Cosmic Science and Dam Monitoring - 19/09/2007

Extreme High-precision Surveying

Hiroshi Haruoka, Sokkia Co., Ltd., Japan and Seji Takeda, Sokkia Korea Co., Ltd., Korea

Advances in surveying technology continue to shape the way we understand our universe and monitor earth. Radio astronomy, key to disclosing the mysteries of the universe, is impossible without high-precision aiming of the telescope. The same is true with respect to the monitoring of dams for safety purposes. The present authors, both with Sokkia, first treat the collimation technique applied to monitor world’s largest millimetre-wavelength telescope in Nobeyama, Japan that resulted in discovery of the first black hole. They next consider automatic deformation monitoring system at thirteen of South Korea’s multipurpose dams.<P>

Radio astronomy, established in the 1960s, records and analyses waves radiated from astronom­ical entities. The technology introduced a new era of cosmic science led from the outset by the US, Europe and Japan. Cosmic rays and magnetic fields could be observed using centimetre-long radio waves. In the 1970s the focus shifted to millimetre-wavelength, allowing the observation of interstellar molecules and en­abling research into the formation of stars.

Surveying the Universe
The first millimetre-wavelength telescope, an 11m para­bolic antenna developed by a US research team, was soon followed by a 6m Japanese one. The resolution of this telescope was approximately two arc-minutes, which lacked sufficient accuracy. The 1970s saw a race to develop larger and higher-performance radio telescopes, ending in 1981 with construction of the world's largest millimetre-wavelength telescope, diameter 45m, at the Nobeyama Radio Observatory (NRO) in Nagano Prefecture. NRO is a division of the National Astronomical Observatory of Japan (NAOJ) under the National Institutes of Natural Sciences (NINS). The Mitsubishi Electric Company, which undertook the telescope construction project, faced three major challenges in attaining adequate performance and precision:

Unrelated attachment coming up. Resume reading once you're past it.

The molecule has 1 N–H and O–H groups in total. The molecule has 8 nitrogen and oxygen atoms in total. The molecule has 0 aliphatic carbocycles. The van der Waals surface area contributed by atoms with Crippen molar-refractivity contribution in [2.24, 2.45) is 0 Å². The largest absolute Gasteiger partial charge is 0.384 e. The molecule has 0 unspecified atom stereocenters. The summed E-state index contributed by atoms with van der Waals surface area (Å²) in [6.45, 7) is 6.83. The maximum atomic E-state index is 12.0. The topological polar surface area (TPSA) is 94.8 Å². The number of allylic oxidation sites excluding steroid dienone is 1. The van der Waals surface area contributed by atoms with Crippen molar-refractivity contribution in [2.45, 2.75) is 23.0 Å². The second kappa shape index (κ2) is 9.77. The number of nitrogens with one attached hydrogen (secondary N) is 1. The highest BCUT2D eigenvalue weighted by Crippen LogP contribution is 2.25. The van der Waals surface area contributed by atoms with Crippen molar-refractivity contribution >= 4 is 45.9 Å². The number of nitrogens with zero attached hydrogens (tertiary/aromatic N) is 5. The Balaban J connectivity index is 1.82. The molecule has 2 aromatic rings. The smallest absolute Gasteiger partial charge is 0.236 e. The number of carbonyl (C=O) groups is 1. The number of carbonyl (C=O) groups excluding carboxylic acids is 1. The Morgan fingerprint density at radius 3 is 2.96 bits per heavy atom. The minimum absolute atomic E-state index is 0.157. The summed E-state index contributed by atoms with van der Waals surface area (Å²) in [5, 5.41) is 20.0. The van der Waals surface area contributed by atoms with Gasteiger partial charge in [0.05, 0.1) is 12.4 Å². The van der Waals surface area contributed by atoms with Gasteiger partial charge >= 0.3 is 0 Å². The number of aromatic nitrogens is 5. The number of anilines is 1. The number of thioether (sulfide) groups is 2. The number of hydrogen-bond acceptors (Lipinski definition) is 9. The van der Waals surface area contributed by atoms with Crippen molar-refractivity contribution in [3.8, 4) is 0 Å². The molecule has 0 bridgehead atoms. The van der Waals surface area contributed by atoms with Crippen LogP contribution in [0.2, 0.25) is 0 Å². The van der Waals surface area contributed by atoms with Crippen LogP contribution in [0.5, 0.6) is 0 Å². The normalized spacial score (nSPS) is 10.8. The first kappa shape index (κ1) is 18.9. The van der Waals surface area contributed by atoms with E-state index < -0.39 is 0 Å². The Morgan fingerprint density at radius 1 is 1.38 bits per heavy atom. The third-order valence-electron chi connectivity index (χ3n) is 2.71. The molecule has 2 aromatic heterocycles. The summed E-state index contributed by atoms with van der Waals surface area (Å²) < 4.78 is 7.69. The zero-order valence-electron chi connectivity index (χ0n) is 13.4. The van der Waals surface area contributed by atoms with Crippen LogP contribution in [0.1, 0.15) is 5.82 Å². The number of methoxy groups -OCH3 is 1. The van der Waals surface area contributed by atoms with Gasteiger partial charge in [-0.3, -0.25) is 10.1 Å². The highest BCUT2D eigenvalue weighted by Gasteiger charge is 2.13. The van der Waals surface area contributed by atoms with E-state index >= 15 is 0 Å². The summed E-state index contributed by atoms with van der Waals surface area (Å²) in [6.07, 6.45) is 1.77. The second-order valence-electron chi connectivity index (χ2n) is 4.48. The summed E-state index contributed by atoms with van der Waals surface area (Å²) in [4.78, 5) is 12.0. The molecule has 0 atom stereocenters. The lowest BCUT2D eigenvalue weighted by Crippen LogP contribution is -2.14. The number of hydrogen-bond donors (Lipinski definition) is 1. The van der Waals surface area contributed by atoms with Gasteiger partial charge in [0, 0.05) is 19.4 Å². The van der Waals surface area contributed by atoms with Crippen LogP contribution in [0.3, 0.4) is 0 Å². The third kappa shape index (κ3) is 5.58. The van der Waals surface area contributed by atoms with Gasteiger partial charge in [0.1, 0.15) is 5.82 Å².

-achieving 0.1mm precision for the parabolic reflector surface, consisting of independently moveable reflector panels; 0.06mm precision was achieved for a single reflector panel and 0.09mm overall reflector precision; four motors on each individual reflector panel, one on each corner, allowed automatic position adjustment
-lack of a sufficiently sensitive receiver, so that a new receiver was developed using the latest superconductor technology
-precise aiming of the telescope at its target proved cumbersome because the movable portion of the telescope weighs 700 tons and is consequently deformed by its own weight.

Aiming the Telescope
Precise aiming of the telescope requires an immovable benchmark, of which an optical collimator sensor forms the core. The tower housing the benchmark is fixed firmly on the ground directly below the telescope centre and is independent of other parts of the telescope. Upon receiving a signal from the control system, the collimator freely rotates to precisely aim in the specified direction, emitting a light beam to a mirror installed on a single panel of the telescope. Using the reflected beam, the control system calculates the difference between mirror and collimator, and based on this data automatically aims the telescope with an accuracy of 1/1,000 arc-degrees or higher. The collimator operates on the same basic principles as auto-collimators for industrial machine tools, only with a different target. The biggest technological hurdle was accuracy; the telescope requires accuracy ten to twenty times greater than existing collimators.

Black Hole